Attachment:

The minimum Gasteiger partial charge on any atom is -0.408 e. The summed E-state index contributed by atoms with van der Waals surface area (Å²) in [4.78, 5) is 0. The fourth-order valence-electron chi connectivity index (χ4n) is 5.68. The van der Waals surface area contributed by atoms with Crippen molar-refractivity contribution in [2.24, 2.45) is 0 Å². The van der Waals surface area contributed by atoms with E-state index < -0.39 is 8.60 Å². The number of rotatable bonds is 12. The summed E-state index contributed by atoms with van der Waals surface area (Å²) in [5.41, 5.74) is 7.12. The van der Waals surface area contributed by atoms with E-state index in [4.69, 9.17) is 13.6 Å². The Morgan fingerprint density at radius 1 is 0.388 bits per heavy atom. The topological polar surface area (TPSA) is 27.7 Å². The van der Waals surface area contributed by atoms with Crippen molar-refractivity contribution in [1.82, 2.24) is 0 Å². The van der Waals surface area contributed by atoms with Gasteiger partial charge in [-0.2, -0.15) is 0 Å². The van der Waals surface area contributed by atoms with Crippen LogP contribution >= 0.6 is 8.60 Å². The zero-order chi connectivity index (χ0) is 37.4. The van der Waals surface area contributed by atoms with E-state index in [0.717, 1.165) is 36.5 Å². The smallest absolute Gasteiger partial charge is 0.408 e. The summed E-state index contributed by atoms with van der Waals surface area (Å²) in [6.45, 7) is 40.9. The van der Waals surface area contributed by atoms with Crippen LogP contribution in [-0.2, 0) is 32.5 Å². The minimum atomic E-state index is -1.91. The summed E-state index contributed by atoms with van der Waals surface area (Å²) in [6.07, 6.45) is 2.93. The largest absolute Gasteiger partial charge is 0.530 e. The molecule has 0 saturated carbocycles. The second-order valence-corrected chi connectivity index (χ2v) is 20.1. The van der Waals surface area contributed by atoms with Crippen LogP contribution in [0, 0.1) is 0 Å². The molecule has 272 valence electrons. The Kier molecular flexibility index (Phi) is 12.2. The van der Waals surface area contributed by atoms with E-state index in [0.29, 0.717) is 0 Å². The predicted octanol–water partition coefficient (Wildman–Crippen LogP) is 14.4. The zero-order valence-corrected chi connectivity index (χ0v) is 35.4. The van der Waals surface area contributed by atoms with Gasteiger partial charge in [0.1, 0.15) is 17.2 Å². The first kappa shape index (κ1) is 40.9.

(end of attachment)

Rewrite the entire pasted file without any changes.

The minimum Gasteiger partial charge on any atom is -0.408 e. The summed E-state index contributed by atoms with van der Waals surface area (Å²) in [4.78, 5) is 0. The fourth-order valence-electron chi connectivity index (χ4n) is 5.68. The van der Waals surface area contributed by atoms with Crippen molar-refractivity contribution in [2.24, 2.45) is 0 Å². The van der Waals surface area contributed by atoms with E-state index < -0.39 is 8.60 Å². The number of rotatable bonds is 12. The summed E-state index contributed by atoms with van der Waals surface area (Å²) in [5.41, 5.74) is 7.12. The van der Waals surface area contributed by atoms with E-state index in [4.69, 9.17) is 13.6 Å². The Morgan fingerprint density at radius 1 is 0.388 bits per heavy atom. The topological polar surface area (TPSA) is 27.7 Å². The van der Waals surface area contributed by atoms with Crippen molar-refractivity contribution in [1.82, 2.24) is 0 Å². The van der Waals surface area contributed by atoms with Gasteiger partial charge in [-0.2, -0.15) is 0 Å². The van der Waals surface area contributed by atoms with Crippen LogP contribution >= 0.6 is 8.60 Å². The zero-order chi connectivity index (χ0) is 37.4. The van der Waals surface area contributed by atoms with E-state index in [0.717, 1.165) is 36.5 Å². The smallest absolute Gasteiger partial charge is 0.408 e. The summed E-state index contributed by atoms with van der Waals surface area (Å²) in [6.45, 7) is 40.9. The van der Waals surface area contributed by atoms with Crippen LogP contribution in [-0.2, 0) is 32.5 Å². The minimum atomic E-state index is -1.91. The summed E-state index contributed by atoms with van der Waals surface area (Å²) in [6.07, 6.45) is 2.93. The largest absolute Gasteiger partial charge is 0.530 e. The molecule has 0 saturated carbocycles. The second-order valence-corrected chi connectivity index (χ2v) is 20.1. The van der Waals surface area contributed by atoms with Crippen LogP contribution in [0, 0.1) is 0 Å². The molecule has 272 valence electrons. The Kier molecular flexibility index (Phi) is 12.2. The van der Waals surface area contributed by atoms with E-state index in [0.29, 0.717) is 0 Å². The predicted octanol–water partition coefficient (Wildman–Crippen LogP) is 14.4. The zero-order valence-corrected chi connectivity index (χ0v) is 35.4. The van der Waals surface area contributed by atoms with Gasteiger partial charge in [0.1, 0.15) is 17.2 Å². The first kappa shape index (κ1) is 40.9.